“The Band’s Visit” delivers in latest Chicago production

Noah Grabianski, Contributing Writer

Before 2016, David Yazbek was known for his multiple writing nominations after adapting movies such as “Dirty Rotten Scoundrels” and “Women on the Verge of a Nervous Breakdown” into musicals. It wasn’t until he wrote the music and lyrics for the adaption of 2007 Israeli film “The Band’s Visit” that he was recognized at the 2018 Tony Awards, where it won ten awards out of 11 nominations, including Best Musical and Best Original Score.

“The Band’s Visit” revolves around the members of the Ceremonial Alexandrian Police Orchestra. Haled, a clumsy, love-deprived member of the titular Egyptian band accidentally buys bus tickets to the dusty, slow Israeli town of Bet Hatikva instead of their real destination, the culture-rich city of Petah Tikvah. They are forced to wait in Bet Hatikva overnight before getting on a bus the next morning in order to arrive at their concert on time. They pass the night by being taken on the town by local cafe owner Dina and her two employees, Papi and Itzik.

The musical, performed in one act with no intermission, boasts 15 musical numbers, most either by the band or featuring onstage accompaniments. One of the true stars of the show is Dina (played by Chilina Kennedy). Kennedy‘s talents are proven in “Omar Sharif,” where she sings of her memories of watching Egyptian romance movies at home as a child.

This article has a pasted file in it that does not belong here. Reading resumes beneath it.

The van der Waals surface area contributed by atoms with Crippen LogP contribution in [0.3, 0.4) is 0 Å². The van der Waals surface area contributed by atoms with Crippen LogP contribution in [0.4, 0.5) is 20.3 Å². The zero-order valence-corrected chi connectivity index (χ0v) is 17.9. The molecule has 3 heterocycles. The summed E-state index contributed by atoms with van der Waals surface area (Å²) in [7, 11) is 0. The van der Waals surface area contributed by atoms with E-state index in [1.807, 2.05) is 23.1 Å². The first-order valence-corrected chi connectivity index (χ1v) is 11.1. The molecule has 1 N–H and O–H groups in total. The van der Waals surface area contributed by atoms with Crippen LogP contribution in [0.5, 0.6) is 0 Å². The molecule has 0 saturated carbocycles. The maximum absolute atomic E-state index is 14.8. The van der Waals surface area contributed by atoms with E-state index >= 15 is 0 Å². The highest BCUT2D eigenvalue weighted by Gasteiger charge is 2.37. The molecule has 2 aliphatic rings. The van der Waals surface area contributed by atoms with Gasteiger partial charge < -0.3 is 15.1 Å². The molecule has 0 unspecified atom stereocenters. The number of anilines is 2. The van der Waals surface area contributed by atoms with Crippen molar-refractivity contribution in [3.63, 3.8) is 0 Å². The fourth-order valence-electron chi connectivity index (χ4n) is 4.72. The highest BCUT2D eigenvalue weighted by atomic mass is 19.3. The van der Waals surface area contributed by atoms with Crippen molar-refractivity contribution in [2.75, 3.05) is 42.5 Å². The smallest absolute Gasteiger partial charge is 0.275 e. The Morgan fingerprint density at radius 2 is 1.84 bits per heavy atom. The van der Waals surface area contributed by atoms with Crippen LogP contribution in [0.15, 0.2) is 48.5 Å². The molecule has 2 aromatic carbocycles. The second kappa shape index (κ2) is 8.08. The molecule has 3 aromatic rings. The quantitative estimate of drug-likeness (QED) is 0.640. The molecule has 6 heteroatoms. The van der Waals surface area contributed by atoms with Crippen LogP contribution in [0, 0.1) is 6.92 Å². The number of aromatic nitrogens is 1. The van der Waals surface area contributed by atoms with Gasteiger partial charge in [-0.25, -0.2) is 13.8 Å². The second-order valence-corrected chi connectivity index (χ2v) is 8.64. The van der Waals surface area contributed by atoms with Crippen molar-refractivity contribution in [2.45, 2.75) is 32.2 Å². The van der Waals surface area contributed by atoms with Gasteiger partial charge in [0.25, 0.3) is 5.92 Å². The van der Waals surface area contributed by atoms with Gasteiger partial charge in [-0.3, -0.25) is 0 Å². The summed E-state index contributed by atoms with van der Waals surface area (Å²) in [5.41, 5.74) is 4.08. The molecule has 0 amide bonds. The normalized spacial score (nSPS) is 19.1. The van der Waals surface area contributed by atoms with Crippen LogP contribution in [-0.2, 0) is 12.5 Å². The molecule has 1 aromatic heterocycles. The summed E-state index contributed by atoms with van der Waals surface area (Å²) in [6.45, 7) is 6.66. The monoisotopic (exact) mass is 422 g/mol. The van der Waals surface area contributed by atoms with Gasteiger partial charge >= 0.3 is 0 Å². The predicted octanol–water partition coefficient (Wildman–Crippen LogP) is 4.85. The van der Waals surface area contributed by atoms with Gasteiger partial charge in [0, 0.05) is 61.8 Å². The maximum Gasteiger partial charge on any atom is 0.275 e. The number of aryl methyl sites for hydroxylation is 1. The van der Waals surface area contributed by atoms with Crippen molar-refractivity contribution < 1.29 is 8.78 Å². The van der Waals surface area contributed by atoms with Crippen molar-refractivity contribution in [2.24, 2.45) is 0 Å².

However, Kennedy’s performance can get dampened by Sasson Gabay, who plays General Tewfiq, the conductor of the band. Tewfiq is a depressingly serious character, and is portrayed by Gabay very well. However, while Kennedy is equally good at portraying Dina, her character should have been written next to someone with a much brighter personality. Dina prompts Tewfiq to come out of his shell throughout the play, but he doesn’t really crack until she admits her romantic feelings for him. When he does explain his shyness, it brings the innocently fun mood in the room to a somber level. Along with that, the drastic age difference between the two characters make any sort of romance feel just wrong.

In the end, however, it’s the simplicity of the show that makes it so incredible. While other musicals will try to wow you with an over-the-top set design and show-stopping musical numbers, “The Band’s Visit” amazes with the slightest lift of an arm or the twirl of a dress. Some of the most thrilling songs are sung with the characters standing still, or with minimal movement. The conversations, although dry at first sight, are filled with tension and strong wording, leaving viewers on the edge of their seats. The different, Israeli-inspired music is a breath of fresh air from the overly-American tone most musicals receive today.

“The Band’s Visit” has everything. Love, heartbreak, a very well choreographed roller skate dance, a boy waiting for his girlfriend to call him – everything. While the show is no longer in Chicago, the chances are that it will come back soon. And when it does, I definitely encourage seeing it.